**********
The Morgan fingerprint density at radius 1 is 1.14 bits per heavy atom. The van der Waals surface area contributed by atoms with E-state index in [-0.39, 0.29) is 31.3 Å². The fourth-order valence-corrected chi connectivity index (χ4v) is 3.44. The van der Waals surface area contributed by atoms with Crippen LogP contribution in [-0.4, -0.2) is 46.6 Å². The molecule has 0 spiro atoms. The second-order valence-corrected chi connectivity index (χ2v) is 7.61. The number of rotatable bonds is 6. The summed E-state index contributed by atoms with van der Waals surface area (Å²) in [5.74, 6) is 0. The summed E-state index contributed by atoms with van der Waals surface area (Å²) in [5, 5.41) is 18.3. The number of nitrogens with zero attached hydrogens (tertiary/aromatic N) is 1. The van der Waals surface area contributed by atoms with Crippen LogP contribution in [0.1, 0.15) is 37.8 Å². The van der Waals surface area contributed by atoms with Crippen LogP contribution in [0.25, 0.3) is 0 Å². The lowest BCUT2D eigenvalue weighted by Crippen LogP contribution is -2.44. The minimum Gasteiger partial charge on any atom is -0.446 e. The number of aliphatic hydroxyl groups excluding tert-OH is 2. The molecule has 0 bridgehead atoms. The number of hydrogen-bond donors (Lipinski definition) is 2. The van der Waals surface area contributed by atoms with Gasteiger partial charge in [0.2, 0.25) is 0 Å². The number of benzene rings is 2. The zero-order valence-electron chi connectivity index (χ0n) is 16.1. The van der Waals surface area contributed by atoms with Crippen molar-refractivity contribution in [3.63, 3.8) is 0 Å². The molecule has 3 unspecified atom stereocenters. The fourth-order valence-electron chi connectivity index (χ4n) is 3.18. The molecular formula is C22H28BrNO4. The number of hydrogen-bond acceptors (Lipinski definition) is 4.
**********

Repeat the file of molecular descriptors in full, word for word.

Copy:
The Morgan fingerprint density at radius 1 is 1.14 bits per heavy atom. The van der Waals surface area contributed by atoms with E-state index in [-0.39, 0.29) is 31.3 Å². The fourth-order valence-corrected chi connectivity index (χ4v) is 3.44. The van der Waals surface area contributed by atoms with Crippen LogP contribution in [-0.4, -0.2) is 46.6 Å². The molecule has 0 spiro atoms. The second-order valence-corrected chi connectivity index (χ2v) is 7.61. The number of rotatable bonds is 6. The summed E-state index contributed by atoms with van der Waals surface area (Å²) in [5.74, 6) is 0. The summed E-state index contributed by atoms with van der Waals surface area (Å²) in [5, 5.41) is 18.3. The number of nitrogens with zero attached hydrogens (tertiary/aromatic N) is 1. The van der Waals surface area contributed by atoms with Crippen LogP contribution in [0.1, 0.15) is 37.8 Å². The van der Waals surface area contributed by atoms with Crippen LogP contribution in [0.25, 0.3) is 0 Å². The lowest BCUT2D eigenvalue weighted by Crippen LogP contribution is -2.44. The minimum Gasteiger partial charge on any atom is -0.446 e. The number of aliphatic hydroxyl groups excluding tert-OH is 2. The molecule has 0 bridgehead atoms. The number of hydrogen-bond donors (Lipinski definition) is 2. The van der Waals surface area contributed by atoms with Gasteiger partial charge in [0.2, 0.25) is 0 Å². The number of benzene rings is 2. The zero-order valence-electron chi connectivity index (χ0n) is 16.1. The van der Waals surface area contributed by atoms with Crippen molar-refractivity contribution in [3.63, 3.8) is 0 Å². The molecule has 3 unspecified atom stereocenters. The fourth-order valence-electron chi connectivity index (χ4n) is 3.18. The molecular formula is C22H28BrNO4. The number of hydrogen-bond acceptors (Lipinski definition) is 4.